Mother kept each one of those items I blogged about yesterday for reasons of her own.
She kept the candy bar, I believe, to remind her of the beau who once bought her a Milky Way. I imagine that, in the middle of the depression, five cents for a candy bar was about all any hired farm hand could spare for his sweetie. I'm not sure if my dad was the one who bought it for her; I think she was also sweet on a couple of other fellows before she hooked up with him.
This is the entry Daddy left in Mother's autograph book when they were courting. I'd know his left-handed scrawl anywhere.
Mother kept several of those perfect attendance awards like the one in the picture. After completing the eighth grade, she returned to her one-room schoolhouse and took seventh and eighth grades over again, simply because she loved school and learning. She told me that her dad didn't think high school was a good thing for young ladies... he felt it made them too "worldly". So she didn't have that option. Oh, and the "Cora Smith" who signed the certificate was her teacher. Many years later that same lady was my fourth-grade teacher.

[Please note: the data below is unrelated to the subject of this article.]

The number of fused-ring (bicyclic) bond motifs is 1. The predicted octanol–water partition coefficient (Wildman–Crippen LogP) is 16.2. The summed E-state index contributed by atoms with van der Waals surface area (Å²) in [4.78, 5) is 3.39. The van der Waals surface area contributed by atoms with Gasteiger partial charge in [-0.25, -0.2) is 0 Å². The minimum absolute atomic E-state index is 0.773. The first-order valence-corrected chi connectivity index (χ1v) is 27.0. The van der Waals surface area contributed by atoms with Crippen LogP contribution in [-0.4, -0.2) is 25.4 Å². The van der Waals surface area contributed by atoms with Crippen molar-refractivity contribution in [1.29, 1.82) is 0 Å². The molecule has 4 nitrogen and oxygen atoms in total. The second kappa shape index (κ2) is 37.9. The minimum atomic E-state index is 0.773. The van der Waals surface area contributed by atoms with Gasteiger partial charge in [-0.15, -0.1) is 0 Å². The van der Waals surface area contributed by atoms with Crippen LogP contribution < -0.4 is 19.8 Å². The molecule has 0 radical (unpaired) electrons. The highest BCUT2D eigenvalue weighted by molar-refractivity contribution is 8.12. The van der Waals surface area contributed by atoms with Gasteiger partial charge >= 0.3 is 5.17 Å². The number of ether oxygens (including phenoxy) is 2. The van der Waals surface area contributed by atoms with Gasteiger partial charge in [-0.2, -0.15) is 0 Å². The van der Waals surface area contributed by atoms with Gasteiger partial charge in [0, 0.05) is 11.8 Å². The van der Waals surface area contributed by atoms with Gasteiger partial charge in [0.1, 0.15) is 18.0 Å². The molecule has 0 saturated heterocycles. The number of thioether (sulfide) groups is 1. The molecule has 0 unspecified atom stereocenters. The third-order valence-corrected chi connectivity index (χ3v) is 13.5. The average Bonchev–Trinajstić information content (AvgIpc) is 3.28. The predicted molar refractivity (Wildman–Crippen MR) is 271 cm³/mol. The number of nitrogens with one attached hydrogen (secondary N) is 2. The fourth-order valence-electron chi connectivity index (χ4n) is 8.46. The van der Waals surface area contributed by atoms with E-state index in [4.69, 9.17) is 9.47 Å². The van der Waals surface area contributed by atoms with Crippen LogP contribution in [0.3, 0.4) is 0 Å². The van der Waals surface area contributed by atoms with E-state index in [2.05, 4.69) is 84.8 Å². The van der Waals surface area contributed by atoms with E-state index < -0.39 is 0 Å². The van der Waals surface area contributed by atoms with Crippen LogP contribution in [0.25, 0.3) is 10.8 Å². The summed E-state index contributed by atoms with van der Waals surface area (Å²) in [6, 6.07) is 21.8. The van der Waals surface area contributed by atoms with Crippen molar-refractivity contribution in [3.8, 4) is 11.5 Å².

About the sale bill: My Uncle Leo eventually bought that farm and raised his family there. I don't know whether he bought it directly from my parents, though. We only could have lived there for a couple of months during the summer of my birth. I know this because I was born in Iowa in July, and the sale date is October. My parents never tried owning their own home again until 1957, in Kansas City.
This is my Uncle Leo's page from Mother's autograph book.